§ The Secretary of State shall make regulations prescribing the apportionment between the council of a county and the councils of the districts in the county of any sums received by the council of a county under Part V of the Act of 1948.
§ The power to make regulations conferred on the Secretary of State by this section shall be exercisable by statutory instrument which shall be subject to annulment in pursuance of a resolution of either House of Parliament.—[Mr. T. Fraser.]
§ Brought up, and read the First time.
§ Mr. T. Fraser
I beg to move, That the Clause be read a Second time.
I hope the Joint Under-Secretary or the Solicitor-General will be as generous to the Opposition as they have been over 580 the recent Amendments moved by their right hon. and hon. Friends. They have commended to the Committee recently Amendments which they did not think were altogether necessary and which in some cases were not altogether good, but they were moved by their right hon. and hon. Friends and so they advised the Committee to accept them. We did not take up the time of the Committee in showing good reason why the Committee should not accept them, or did so briefly. We did not divide the Committee.
This Clause is somewhat similar to one I moved and which was discussed in Committee upstairs. It has the support of the Committee presided over by Lord Sorn, at least that Committee listened to representations from the District Councils' Association in favour of a proposition that the payments made to a county council under Part V of the Act of 1948, payments in lieu of rates from railways, transport and electricity undertakings, should be apportioned between the county council and district councils within a county.
Lord Sorn's Committee, on whose recommendations the Bill is based, agreed with the District Councils' Association that there should be an apportionment of the moneys received. The Committee did not accept the formula offered by the District Councils' Association but said that if some formula could be arbitrarily laid down or agreed upon, the Committee accepted the principle of apportionment.
In Standing Committee I put forward a new Clause which repeated the formula offered by the District Councils' Association to the Sorn Committee, and the Joint Under-Secretary of State said he could not accept this formula, advancing the same reasons as those given by the Sorn Committee. Nevertheless, he did not resist the principle that there should be an apportionment between the county council and the district councils within the county council. Since he said in Committee that he would be willing to have another look at the matter, I withdrew my new Clause and waited for his new Clause to appear on the Order Paper with the formula which he, with all the assistance he has at his disposal, could work out.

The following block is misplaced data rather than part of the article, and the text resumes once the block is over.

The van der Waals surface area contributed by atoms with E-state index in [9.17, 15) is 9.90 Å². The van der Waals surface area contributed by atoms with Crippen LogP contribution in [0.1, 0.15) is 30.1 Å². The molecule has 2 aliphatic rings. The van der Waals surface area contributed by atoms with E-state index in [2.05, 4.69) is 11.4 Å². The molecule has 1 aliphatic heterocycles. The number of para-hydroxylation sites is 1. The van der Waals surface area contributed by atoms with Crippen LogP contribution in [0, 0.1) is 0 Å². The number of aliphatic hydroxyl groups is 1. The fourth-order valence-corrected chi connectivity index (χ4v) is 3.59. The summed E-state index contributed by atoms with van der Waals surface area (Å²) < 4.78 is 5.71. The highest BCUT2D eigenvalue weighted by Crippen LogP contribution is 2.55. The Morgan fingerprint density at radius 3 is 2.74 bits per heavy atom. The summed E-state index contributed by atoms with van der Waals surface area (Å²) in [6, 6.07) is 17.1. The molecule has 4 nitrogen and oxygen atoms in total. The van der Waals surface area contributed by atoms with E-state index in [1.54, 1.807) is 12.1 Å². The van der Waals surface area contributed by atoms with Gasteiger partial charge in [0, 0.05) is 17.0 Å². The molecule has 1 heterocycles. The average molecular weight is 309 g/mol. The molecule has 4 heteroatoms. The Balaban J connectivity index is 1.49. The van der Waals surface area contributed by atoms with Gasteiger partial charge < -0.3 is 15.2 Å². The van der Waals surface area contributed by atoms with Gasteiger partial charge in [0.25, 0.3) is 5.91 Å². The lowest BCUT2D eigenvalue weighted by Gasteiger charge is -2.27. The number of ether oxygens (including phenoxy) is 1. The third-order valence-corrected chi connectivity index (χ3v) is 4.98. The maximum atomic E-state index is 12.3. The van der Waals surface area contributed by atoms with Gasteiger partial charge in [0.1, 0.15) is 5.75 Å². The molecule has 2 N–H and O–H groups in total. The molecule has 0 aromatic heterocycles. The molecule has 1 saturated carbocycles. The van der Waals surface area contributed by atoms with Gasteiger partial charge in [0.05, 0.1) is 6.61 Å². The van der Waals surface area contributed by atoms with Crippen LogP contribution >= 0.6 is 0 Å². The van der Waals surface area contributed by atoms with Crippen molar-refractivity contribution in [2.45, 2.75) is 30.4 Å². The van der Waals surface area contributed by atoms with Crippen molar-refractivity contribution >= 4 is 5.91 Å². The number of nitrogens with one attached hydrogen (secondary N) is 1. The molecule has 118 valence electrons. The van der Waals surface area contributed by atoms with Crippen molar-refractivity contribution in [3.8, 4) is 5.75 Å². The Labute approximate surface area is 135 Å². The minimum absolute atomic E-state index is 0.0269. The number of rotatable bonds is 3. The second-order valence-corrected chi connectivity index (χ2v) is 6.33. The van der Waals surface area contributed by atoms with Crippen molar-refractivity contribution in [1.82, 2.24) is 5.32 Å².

No such new Clause appeared on the Order Paper and I had to get to work myself. In this new Clause, I propose to give the Secretary of State power to 581 make regulations prescribing the apportionment between the district councils within the area of a county council and the county council itself; and I go on to say that the regulations made by the Secretary of Stateshall be exercisable by statutory instrument which shall be subjectto the negative procedure in the House.
This, I believe, is a reasonable proposition. It may be that the new Clause is faulty in its drafting. I confess that I did the drafting myself, and I am no expert at the job. The Clause has this merit: hon. Members had to read it only once to know what I was trying to do.
I hope that the Joint Under-Secretary of State will be able to make a concession here. He will have a little time to discuss with the authorities concerned what he and his Department regard as a good apportionment between the county council and the district councils. He has not resisted the suggestion that there should be an apportionment. In Committee he seemed to accept the recommendation of the Sorn Committee that it would be a desirable thing to have an apportionment, but he was in some difficulty in working out a formula.
If he accepts the new Clause it will become part of the Act and he will be able to tell the district councils and the county councils that there must be an apportionment. He might then get an agreed apportionment, but in any case he would have been given power by Parliament to determine an apportionment which he would put into the form of regulations and lay before the House. They need not take time in the House, unless hon. Members decide to pray against them. We are not providing for a system which would eat into the Government's time in the House as and when regulations are made. I think this is a reasonable proposition and I hope the hon. Gentleman will make a concession on it.